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Archive for May, 2013

Another bubble?

Another bubble?

With markets coming back to life in many areas of the country, some are raising concerns about the possibility of another housing bubble. Are such fears well-founded? According to this post on the KCM Blog, such fears are overrated. Throughout most of the nation (91 out of 100 largest metro markets) housing prices, even though on the rise, remain undervalued. Even in areas which are overvalued, price increases remain at percentages far below those of the 2006 to 2007 bubble. The KCM piece cites three other reasons indicating we are not headed for another bubble:

1. Supply is starting to increase: as more people see prices going back up and homes selling, they are deciding it’s time to again enter the market.

2. Demand decrease in certain demographics: as prices continue to rise, certain segments of buyers, particularly investors, will begin to back off.

3. Rising interest rates: as mortgage interest rates continue to increase, buyers will be able to afford less.

Thus, it does not appear there’s another housing bubble on the horizon any time soon. However, all these factors continue to indicate now is a good time to jump into the market. If you’re planning on buying or selling, don’t wait for interest rates to go up – start looking at things now. I’d be happy to discuss your individual situation. Please give me a call!

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Zombies Are Here (Image: Wikimedia Commons)

Zombies Are Here (Image: Wikimedia Commons)

The “course corrections” (to put it mildly) of the real estate market over the last few years has introduced several new terms to our everyday real estate lexicon. Among these are terms like “distressed property,” “short sale,” “shadow inventory,” “upside down,” and “under water.” Here are a couple more new terms: “zombie homes” and “boomerang buyers.”

“Zombie homes” or “zombie foreclosures” refer to a property abandoned by the homeowner prior to the lender gaining possession of the property through foreclosure. In more than a few cases, homeowners receive a notice of sale from their lender, prompting them to move out under the (mistaken) belief that the lender has assumed ownership of the home. However, until the lender formally takes possession of the property at the conclusion of the foreclosure process, the homeowner remains legally responsible for the property. This is clearly a serious issue. Even more serious are the cases where the lender never actually takes possession of the home and the owner only learns about the situation years after – all the while still remaining legally responsible for the property.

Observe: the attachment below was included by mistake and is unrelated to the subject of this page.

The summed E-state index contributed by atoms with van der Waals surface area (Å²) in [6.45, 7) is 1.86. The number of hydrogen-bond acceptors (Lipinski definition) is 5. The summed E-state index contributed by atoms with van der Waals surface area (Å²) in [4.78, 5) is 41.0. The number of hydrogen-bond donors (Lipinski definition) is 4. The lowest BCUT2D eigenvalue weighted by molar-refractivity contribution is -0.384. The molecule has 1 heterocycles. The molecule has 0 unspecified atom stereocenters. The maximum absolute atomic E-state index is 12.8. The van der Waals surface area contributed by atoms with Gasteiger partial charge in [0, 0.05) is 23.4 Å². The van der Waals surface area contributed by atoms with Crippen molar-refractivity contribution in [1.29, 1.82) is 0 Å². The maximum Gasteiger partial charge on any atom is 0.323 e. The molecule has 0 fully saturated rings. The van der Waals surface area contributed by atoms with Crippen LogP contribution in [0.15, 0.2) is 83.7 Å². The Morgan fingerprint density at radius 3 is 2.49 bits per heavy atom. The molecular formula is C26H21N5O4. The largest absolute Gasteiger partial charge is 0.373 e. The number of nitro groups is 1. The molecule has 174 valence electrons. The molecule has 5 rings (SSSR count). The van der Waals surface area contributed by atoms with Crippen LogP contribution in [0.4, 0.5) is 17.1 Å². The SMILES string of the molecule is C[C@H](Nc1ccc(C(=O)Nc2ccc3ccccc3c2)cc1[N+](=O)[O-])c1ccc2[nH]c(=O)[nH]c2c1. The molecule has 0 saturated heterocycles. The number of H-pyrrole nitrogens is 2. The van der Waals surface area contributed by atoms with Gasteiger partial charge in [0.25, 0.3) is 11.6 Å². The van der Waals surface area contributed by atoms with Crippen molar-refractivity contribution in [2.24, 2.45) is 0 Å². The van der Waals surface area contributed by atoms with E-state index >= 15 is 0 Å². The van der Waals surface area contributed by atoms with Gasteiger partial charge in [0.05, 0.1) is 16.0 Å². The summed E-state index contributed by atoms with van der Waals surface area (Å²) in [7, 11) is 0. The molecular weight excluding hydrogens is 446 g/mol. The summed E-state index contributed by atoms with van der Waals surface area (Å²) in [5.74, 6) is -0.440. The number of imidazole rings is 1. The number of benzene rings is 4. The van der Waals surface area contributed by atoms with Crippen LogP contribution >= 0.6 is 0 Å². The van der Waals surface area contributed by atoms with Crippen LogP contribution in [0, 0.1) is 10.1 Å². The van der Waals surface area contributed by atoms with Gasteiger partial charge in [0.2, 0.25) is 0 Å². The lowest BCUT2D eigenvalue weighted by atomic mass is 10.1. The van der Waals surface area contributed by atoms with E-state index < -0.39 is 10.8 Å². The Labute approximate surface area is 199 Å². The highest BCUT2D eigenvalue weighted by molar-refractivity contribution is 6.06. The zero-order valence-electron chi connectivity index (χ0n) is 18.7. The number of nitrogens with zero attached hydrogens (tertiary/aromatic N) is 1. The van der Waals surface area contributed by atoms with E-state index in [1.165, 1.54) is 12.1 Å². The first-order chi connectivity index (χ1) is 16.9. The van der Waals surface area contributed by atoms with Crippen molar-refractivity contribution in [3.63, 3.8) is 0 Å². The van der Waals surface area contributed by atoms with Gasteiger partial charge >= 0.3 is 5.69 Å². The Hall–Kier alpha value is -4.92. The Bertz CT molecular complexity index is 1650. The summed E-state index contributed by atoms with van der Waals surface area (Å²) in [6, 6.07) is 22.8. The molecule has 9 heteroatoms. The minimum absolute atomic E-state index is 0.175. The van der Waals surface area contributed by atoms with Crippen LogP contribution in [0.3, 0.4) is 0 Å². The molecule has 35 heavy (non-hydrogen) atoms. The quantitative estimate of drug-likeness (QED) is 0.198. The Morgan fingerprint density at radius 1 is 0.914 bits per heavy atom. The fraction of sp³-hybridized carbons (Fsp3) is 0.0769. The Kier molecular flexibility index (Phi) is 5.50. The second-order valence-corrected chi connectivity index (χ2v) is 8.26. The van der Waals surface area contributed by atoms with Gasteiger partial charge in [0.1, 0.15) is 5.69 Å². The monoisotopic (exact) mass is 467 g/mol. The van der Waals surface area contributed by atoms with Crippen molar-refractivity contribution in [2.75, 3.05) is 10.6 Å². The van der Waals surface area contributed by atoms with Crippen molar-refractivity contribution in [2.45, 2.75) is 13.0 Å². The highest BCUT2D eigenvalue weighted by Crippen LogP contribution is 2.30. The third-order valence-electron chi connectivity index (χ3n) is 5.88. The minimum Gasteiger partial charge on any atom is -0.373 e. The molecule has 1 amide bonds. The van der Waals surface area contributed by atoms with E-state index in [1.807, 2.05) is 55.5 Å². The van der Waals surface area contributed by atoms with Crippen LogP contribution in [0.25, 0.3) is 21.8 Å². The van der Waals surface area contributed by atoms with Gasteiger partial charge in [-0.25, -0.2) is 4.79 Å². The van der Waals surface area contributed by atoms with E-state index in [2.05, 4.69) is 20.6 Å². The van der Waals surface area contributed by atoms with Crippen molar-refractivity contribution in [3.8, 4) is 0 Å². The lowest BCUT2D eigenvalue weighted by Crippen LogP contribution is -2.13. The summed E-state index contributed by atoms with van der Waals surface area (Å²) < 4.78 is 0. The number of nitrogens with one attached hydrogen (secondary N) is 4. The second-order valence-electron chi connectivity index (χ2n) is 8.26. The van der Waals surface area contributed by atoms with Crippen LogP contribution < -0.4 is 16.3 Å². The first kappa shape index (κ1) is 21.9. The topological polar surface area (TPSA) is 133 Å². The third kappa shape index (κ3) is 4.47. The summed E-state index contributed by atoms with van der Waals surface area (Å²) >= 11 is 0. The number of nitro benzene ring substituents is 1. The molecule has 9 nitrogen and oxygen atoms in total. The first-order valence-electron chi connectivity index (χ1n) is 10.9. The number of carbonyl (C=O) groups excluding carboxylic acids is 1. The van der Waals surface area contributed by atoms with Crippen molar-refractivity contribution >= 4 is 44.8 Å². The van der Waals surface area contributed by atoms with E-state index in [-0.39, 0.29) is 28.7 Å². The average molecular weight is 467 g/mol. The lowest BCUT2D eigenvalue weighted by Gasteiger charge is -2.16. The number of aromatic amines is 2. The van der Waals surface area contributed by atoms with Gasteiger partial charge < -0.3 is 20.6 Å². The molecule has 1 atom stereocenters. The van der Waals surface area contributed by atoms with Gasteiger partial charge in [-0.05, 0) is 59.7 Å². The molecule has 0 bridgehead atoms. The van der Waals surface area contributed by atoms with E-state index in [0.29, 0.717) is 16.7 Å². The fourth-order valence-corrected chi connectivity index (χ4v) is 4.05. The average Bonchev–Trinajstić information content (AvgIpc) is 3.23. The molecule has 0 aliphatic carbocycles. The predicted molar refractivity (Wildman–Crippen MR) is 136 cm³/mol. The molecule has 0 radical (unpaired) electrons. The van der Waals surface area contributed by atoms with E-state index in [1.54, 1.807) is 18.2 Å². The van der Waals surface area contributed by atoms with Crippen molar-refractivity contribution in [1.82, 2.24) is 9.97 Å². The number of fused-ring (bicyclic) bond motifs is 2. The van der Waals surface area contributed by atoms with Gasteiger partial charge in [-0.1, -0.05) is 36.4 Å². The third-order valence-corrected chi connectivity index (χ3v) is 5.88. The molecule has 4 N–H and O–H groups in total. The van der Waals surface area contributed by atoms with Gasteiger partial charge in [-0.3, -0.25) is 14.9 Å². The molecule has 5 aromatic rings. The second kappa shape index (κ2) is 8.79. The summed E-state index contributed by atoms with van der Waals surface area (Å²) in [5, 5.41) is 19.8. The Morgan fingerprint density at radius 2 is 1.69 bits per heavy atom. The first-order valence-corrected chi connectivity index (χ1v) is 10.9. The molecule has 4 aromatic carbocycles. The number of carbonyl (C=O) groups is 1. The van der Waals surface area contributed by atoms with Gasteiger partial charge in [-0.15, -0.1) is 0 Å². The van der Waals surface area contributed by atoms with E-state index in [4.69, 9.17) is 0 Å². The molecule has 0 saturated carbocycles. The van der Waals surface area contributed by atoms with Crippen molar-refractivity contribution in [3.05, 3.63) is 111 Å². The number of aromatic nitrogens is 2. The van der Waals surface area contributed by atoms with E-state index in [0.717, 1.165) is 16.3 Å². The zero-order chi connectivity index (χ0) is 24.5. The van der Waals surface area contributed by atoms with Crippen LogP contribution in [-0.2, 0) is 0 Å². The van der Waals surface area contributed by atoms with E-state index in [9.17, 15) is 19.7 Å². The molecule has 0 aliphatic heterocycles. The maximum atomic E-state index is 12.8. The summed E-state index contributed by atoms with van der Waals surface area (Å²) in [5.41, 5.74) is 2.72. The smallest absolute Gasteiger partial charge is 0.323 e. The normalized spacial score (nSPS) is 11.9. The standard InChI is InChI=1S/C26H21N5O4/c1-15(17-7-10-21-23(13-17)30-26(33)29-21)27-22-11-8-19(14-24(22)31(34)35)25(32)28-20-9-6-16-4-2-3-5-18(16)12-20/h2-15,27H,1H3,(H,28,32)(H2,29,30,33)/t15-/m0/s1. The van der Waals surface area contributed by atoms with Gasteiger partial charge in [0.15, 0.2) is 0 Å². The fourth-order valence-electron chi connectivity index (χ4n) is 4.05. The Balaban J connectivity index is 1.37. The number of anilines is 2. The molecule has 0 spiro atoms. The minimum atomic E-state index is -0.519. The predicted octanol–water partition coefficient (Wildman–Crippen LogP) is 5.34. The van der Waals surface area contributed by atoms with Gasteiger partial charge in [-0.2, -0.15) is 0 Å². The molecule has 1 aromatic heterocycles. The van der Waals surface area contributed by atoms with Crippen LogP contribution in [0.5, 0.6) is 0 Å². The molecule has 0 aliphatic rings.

If you’re having trouble making your payments, don’t wait for the situation to become completely out-of-hand. Sometimes a short sale is a good solution to the problem. Seek the assistance of competent real estate and legal professionals who can offer sound advice and assistance.

Our other “new” term, “boomerang buyers,” refers someone who lost a property to foreclosure, short sale, or bankruptcy, but is now once again eligible for a new mortgage. Expect to see this demographic continue to grow as those who suffered through our recent real estate mess are once again able to return to the home ownership market.

If you happen to be a “boomerang buyer” interested in returning to home ownership, please feel free to get in touch with me. I’d be happy to help put you in touch with lenders who can consult with you regarding your situation and your options.

(Source: The KCM Blog)

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The Increasing Cost of Renting (Source: KCM Blog)

The Increasing Cost of Renting (Source: KCM Blog)

Historically, the average rental price has increased over time — a trend likely to continue going into the future. A fixed rate mortgage allows you to “lock in” a certain monthly cost for a specified period of time. If your situation allows you to buy, now is a good time to move from renting to owning. Read more on this topic at the KCM Blog here.

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Zestimate: Read the fine print.

Zestimate: Read the fine print.

Relying on a “Zestimate” for you home’s value? Be sure to read the fine print. A computer generated number will never replace the skill, knowledge, and experience of a Realtor familiar with the local market. Buying or selling? Speak with a live human being familiar with the local market — call me today at (239) 290-4072.

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